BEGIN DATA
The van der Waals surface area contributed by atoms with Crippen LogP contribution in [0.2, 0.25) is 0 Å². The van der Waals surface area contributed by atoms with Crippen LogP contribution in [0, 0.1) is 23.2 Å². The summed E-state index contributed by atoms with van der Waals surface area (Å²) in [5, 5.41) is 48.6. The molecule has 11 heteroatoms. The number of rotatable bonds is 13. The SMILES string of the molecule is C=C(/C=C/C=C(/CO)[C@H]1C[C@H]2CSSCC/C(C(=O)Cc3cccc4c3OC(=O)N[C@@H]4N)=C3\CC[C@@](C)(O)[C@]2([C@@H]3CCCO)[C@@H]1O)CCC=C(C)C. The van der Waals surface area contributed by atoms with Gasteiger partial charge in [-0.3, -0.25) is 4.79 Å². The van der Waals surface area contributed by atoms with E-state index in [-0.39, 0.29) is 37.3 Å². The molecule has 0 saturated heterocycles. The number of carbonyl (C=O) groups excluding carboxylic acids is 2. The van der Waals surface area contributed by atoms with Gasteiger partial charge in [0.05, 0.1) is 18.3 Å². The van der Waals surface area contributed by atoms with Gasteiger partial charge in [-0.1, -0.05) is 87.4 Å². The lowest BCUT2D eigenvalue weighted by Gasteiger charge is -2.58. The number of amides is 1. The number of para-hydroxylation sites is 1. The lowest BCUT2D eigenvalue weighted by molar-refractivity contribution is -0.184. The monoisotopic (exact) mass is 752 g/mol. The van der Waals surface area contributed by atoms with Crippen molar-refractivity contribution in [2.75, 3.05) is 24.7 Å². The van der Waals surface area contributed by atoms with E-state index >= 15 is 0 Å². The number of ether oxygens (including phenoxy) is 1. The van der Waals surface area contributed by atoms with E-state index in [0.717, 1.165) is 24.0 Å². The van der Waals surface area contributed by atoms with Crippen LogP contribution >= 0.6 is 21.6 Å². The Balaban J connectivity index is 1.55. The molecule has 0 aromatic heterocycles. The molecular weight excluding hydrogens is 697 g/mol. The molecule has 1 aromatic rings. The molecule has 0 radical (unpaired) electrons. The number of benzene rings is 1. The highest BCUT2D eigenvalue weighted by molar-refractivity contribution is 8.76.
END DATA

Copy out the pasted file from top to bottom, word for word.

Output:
The van der Waals surface area contributed by atoms with Crippen LogP contribution in [0.2, 0.25) is 0 Å². The van der Waals surface area contributed by atoms with Crippen LogP contribution in [0, 0.1) is 23.2 Å². The summed E-state index contributed by atoms with van der Waals surface area (Å²) in [5, 5.41) is 48.6. The molecule has 11 heteroatoms. The number of rotatable bonds is 13. The SMILES string of the molecule is C=C(/C=C/C=C(/CO)[C@H]1C[C@H]2CSSCC/C(C(=O)Cc3cccc4c3OC(=O)N[C@@H]4N)=C3\CC[C@@](C)(O)[C@]2([C@@H]3CCCO)[C@@H]1O)CCC=C(C)C. The van der Waals surface area contributed by atoms with Gasteiger partial charge in [-0.3, -0.25) is 4.79 Å². The van der Waals surface area contributed by atoms with E-state index in [-0.39, 0.29) is 37.3 Å². The molecule has 0 saturated heterocycles. The number of carbonyl (C=O) groups excluding carboxylic acids is 2. The van der Waals surface area contributed by atoms with Gasteiger partial charge in [0.05, 0.1) is 18.3 Å². The van der Waals surface area contributed by atoms with Gasteiger partial charge in [-0.1, -0.05) is 87.4 Å². The lowest BCUT2D eigenvalue weighted by Gasteiger charge is -2.58. The number of amides is 1. The number of para-hydroxylation sites is 1. The lowest BCUT2D eigenvalue weighted by molar-refractivity contribution is -0.184. The monoisotopic (exact) mass is 752 g/mol. The van der Waals surface area contributed by atoms with Crippen molar-refractivity contribution in [2.75, 3.05) is 24.7 Å². The van der Waals surface area contributed by atoms with E-state index >= 15 is 0 Å². The number of ether oxygens (including phenoxy) is 1. The van der Waals surface area contributed by atoms with E-state index in [0.717, 1.165) is 24.0 Å². The van der Waals surface area contributed by atoms with Crippen LogP contribution >= 0.6 is 21.6 Å². The Balaban J connectivity index is 1.55. The molecule has 0 aromatic heterocycles. The molecular weight excluding hydrogens is 697 g/mol. The molecule has 1 aromatic rings. The molecule has 0 radical (unpaired) electrons. The number of benzene rings is 1. The highest BCUT2D eigenvalue weighted by molar-refractivity contribution is 8.76.